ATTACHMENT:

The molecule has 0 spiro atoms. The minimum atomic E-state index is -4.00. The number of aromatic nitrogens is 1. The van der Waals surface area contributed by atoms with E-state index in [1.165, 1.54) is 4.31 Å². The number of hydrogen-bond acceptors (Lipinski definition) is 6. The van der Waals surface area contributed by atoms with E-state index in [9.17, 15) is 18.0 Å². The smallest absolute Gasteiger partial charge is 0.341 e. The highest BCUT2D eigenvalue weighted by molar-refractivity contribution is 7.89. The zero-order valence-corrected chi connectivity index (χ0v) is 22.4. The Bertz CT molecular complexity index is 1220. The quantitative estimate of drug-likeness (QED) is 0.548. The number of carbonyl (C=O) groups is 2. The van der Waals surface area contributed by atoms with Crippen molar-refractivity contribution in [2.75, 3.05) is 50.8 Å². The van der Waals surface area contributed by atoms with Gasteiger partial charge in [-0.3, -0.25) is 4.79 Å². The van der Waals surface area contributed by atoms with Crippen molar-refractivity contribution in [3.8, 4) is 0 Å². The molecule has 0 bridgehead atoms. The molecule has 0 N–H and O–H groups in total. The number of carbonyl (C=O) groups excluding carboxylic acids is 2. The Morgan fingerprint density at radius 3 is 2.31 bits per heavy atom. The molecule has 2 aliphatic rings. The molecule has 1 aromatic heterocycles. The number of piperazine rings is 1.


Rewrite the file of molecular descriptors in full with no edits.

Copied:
The molecule has 0 spiro atoms. The minimum atomic E-state index is -4.00. The number of aromatic nitrogens is 1. The van der Waals surface area contributed by atoms with E-state index in [1.165, 1.54) is 4.31 Å². The number of hydrogen-bond acceptors (Lipinski definition) is 6. The van der Waals surface area contributed by atoms with E-state index in [9.17, 15) is 18.0 Å². The smallest absolute Gasteiger partial charge is 0.341 e. The highest BCUT2D eigenvalue weighted by molar-refractivity contribution is 7.89. The zero-order valence-corrected chi connectivity index (χ0v) is 22.4. The Bertz CT molecular complexity index is 1220. The quantitative estimate of drug-likeness (QED) is 0.548. The number of carbonyl (C=O) groups is 2. The van der Waals surface area contributed by atoms with Crippen molar-refractivity contribution in [2.75, 3.05) is 50.8 Å². The van der Waals surface area contributed by atoms with Gasteiger partial charge in [-0.3, -0.25) is 4.79 Å². The van der Waals surface area contributed by atoms with Crippen molar-refractivity contribution in [3.8, 4) is 0 Å². The molecule has 0 bridgehead atoms. The molecule has 0 N–H and O–H groups in total. The number of carbonyl (C=O) groups excluding carboxylic acids is 2. The Morgan fingerprint density at radius 3 is 2.31 bits per heavy atom. The molecule has 2 aliphatic rings. The molecule has 1 aromatic heterocycles. The number of piperazine rings is 1.